Thus, protein folding and interaction simulations provide key insight, allowing medical researchers to refine their search for novel compounds and treatment options for a myriad of conditions, including cancer, Alzheimer's, Parkinson's, and even viral conditions caused by the zika, Ebola, and hepatitis viral families.
However, the computing power required for these simulations is prohibitively expensive, leaving researchers with no other choice but to reach out to enthusiastic citizens who are willing to share their personal computer's processing power on these massive simulations, in order to progress forward in their research. Many citizens do share what they can, but this is often limited by the needs of the citizen, and the relatively limited processing power of normal PC, laptops, and smartphones.
This is where I come in. My name is Gerrit Motes, I am a graduate student at North Carolina State University studying Mechanical Engineering. I don't have a lot of spare time or money to donate to causes such as these. However, I firmly believe that we should all do what we can to improve the lives of those around us, and I happen to have some spare computer parts laying around for a high-ppwer desktop, that will likely continue to collect dust or will be thrown out soon if I can't find a good use for it. These parts align perfectly for what could be a single dedicated "folding machine" that can provide the equivalent processing power of 1000 to 2500+ average personal computers for a fraction of the cost and electricity! The wide variation in processing is based on the amount of donations I get, which will allow me to add more processing power to the unit.
Unlike the typical citizen donor, I can also guarantee that this folding unit will be processing data 24/7/365. Like I mentioned before, these parts are sitting in my closet at the moment, getting no use whatsoever.
At this moment, I have an extra large tower case with cooling, a large power supply to run the system, and a mid-level gpu card. I've done some reading, and found that I can use the parts I have, add some essential components to get the machine running, and have a barebones, 1000 PC-equivalent folding machine running 24/7 for about 750 dollars.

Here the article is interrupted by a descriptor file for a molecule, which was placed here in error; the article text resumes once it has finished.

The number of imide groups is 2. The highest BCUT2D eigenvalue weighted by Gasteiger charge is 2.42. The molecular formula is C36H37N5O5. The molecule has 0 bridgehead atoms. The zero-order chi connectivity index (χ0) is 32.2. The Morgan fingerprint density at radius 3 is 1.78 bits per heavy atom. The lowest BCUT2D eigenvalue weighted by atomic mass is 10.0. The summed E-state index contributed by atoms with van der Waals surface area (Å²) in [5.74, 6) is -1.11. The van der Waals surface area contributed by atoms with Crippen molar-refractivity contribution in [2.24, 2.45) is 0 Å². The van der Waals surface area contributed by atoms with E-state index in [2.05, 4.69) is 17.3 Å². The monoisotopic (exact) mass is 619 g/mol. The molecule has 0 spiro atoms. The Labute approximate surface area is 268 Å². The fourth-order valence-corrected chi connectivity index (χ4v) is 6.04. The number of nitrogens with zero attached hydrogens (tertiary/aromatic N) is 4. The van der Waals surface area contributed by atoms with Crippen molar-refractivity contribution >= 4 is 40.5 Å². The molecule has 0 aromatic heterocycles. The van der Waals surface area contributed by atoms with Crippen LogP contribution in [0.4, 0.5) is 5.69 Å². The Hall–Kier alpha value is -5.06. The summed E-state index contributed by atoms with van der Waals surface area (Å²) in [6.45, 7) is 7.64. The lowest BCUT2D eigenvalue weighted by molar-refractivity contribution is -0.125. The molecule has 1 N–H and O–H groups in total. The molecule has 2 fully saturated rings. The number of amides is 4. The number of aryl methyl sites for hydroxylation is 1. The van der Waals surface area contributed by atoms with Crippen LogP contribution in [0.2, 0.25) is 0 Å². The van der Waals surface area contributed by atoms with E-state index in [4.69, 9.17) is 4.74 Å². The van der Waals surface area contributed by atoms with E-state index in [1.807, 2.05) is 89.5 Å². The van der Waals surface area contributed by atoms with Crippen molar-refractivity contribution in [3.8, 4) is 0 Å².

The following is a list of additional parts needed.
Refurbished MSI Z170A SLI motherboard -$175
Intel Pentium G4600 Dual-Core 3.6 GHz Processor - $87
Cooler Master H115 Low-Profile CPU Cooler - $10
Crucial 4GB 288-Pin DDR4 SDRAM DDR4 2133 - $44
MSI GeForce GTX 1070 GPU Processing Video Card (the heart of the system)- $430
SanDisk 16GB CZ48 USB 3.0 Flash Drive (used to run the OS, Ubuntu Linux) - $7
All processing done on this machine is tracked by the project, and all donors to this project will have their names added to the team that this machine will operate under (unless they elect not to), and regular progress updates will be provided.
And please remember that $800 is all I need to get started, but any extra funding received will equate to more processing power, and more research done ($450 extra will add an extra 700 PCs worth of processing power.
Finally, I intend to run this machine as long as it will operate. At the end of its life, all functional parts will be either donated, and the rest will be recycled properly to ensure that impact to the environment is minimized.
This is the one of the most efficient and long lasting ways that you can help improve medical treatments for these terrible diseases and conditions. I hope you will join me to help improve the medical field in one of the only ways I know how.
Folding@Home Project Website
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